- Cory Strang began working for Northwest Territories Power Corporation (NTPC) as a summer intern in 1998.
- He was named president or CEO of the company last month.
“I didn’t think I’d be here this long, but I love the North, and the company’s been good to me,” he told Loren McGinnis, host of CBC North’s The Trailbreaker.
Strang, a Métis, is the first northern president of the power corporation, a subsidiary of NT Hydro, which the Northwest Territories government owns.
Strang was born in Hay River and attended the University of Alberta before returning home. In May, he was named acting president and CEO for the first time. The Northwest Territories government is very concerned about climate change.
It’s focused on lowering our carbon footprint and lowering the amount of diesel we need to bring into the North, which is a challenge because we know it’s -40 in the winter, and there’s not a lot of sun for renewables.
We’re also working with Infrastructure Canada to find funding to improve and strengthen the system while being affordable for our customers because renewable energy isn’t cheap.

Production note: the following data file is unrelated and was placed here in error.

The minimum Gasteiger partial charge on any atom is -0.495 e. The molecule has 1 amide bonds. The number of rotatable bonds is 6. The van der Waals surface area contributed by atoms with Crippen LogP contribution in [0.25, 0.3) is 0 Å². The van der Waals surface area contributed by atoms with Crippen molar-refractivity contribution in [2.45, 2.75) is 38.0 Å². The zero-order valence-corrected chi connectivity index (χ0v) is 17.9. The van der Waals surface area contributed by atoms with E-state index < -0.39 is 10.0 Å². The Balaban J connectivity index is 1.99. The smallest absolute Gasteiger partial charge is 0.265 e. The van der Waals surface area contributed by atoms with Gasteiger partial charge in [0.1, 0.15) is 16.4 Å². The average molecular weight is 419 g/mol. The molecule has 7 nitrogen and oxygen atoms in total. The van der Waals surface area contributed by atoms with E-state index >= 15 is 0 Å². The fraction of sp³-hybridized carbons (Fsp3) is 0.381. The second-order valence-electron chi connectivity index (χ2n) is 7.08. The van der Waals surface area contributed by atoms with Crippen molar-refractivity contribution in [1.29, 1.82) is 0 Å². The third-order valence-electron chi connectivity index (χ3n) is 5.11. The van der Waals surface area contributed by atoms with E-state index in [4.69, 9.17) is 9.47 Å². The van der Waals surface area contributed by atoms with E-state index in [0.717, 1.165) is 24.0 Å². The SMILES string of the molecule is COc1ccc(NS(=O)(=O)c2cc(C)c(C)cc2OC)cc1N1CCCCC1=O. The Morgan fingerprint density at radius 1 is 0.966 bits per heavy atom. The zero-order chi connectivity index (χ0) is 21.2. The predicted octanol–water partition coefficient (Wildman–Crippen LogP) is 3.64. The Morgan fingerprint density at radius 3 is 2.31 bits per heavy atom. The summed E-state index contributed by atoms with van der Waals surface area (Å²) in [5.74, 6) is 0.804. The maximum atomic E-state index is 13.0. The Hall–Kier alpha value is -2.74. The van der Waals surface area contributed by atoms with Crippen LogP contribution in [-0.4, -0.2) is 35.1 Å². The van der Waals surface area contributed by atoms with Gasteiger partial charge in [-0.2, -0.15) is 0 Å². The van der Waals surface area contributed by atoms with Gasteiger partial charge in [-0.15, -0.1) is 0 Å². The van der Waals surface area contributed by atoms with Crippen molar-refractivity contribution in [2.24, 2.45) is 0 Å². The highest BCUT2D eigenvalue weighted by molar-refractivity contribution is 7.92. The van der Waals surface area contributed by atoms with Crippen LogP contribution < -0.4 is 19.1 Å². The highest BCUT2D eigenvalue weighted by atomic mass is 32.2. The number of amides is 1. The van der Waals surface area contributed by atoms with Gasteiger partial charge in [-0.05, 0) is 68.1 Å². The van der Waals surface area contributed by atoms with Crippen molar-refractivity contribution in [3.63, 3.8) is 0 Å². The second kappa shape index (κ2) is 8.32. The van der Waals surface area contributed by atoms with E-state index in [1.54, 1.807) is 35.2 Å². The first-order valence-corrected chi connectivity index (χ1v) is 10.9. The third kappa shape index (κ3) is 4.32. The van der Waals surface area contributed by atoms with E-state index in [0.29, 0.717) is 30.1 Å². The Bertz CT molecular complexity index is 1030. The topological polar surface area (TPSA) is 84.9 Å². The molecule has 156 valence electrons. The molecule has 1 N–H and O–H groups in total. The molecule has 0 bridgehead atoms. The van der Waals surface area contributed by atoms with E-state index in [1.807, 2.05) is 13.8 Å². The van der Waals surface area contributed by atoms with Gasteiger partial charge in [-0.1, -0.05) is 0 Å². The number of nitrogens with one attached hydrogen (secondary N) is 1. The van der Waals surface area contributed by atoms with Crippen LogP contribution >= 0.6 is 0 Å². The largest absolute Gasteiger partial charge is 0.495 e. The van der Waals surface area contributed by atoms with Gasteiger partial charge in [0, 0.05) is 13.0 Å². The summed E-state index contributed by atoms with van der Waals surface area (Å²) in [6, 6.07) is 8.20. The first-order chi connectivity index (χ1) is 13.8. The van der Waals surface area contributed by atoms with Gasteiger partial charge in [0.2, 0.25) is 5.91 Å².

It’s expensive, and we have to make sure we can keep the lights on when it’s -45 degrees outside. The majority of our energy is generated by hydro. We use about 20 million liters of fuel per year, but that’s still 20 million liters of power that needs to be brought into our communities, so we’re looking at different types of generation to bridge that gap, including more liquid natural gas, which we’re currently using in Inuvik.
Inuvik is also considering a wind turbine/battery. In addition, we are collaborating with Indigenous governments and partnerships to increase some of their solar or wind generation in the community. We’re thoroughly investigating all aspects of it to reduce our carbon footprint.
Source: CBC News
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